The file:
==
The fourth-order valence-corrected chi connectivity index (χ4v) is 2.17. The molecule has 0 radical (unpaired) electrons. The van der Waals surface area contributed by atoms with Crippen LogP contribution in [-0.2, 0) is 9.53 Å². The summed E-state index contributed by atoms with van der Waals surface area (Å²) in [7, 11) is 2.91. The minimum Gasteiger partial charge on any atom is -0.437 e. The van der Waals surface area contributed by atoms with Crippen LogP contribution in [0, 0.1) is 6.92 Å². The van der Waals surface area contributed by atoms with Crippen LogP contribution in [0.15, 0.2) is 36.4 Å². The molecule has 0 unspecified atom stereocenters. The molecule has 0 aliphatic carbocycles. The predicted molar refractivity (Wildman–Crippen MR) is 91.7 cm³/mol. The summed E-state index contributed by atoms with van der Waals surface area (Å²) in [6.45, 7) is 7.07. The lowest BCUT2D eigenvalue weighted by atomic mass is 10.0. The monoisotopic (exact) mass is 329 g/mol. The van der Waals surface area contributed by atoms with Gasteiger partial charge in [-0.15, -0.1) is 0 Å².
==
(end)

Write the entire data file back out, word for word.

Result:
The fourth-order valence-corrected chi connectivity index (χ4v) is 2.17. The molecule has 0 radical (unpaired) electrons. The van der Waals surface area contributed by atoms with Crippen LogP contribution in [-0.2, 0) is 9.53 Å². The summed E-state index contributed by atoms with van der Waals surface area (Å²) in [7, 11) is 2.91. The minimum Gasteiger partial charge on any atom is -0.437 e. The van der Waals surface area contributed by atoms with Crippen LogP contribution in [0, 0.1) is 6.92 Å². The van der Waals surface area contributed by atoms with Crippen LogP contribution in [0.15, 0.2) is 36.4 Å². The molecule has 0 unspecified atom stereocenters. The molecule has 0 aliphatic carbocycles. The predicted molar refractivity (Wildman–Crippen MR) is 91.7 cm³/mol. The summed E-state index contributed by atoms with van der Waals surface area (Å²) in [6.45, 7) is 7.07. The lowest BCUT2D eigenvalue weighted by atomic mass is 10.0. The monoisotopic (exact) mass is 329 g/mol. The van der Waals surface area contributed by atoms with Gasteiger partial charge in [-0.15, -0.1) is 0 Å².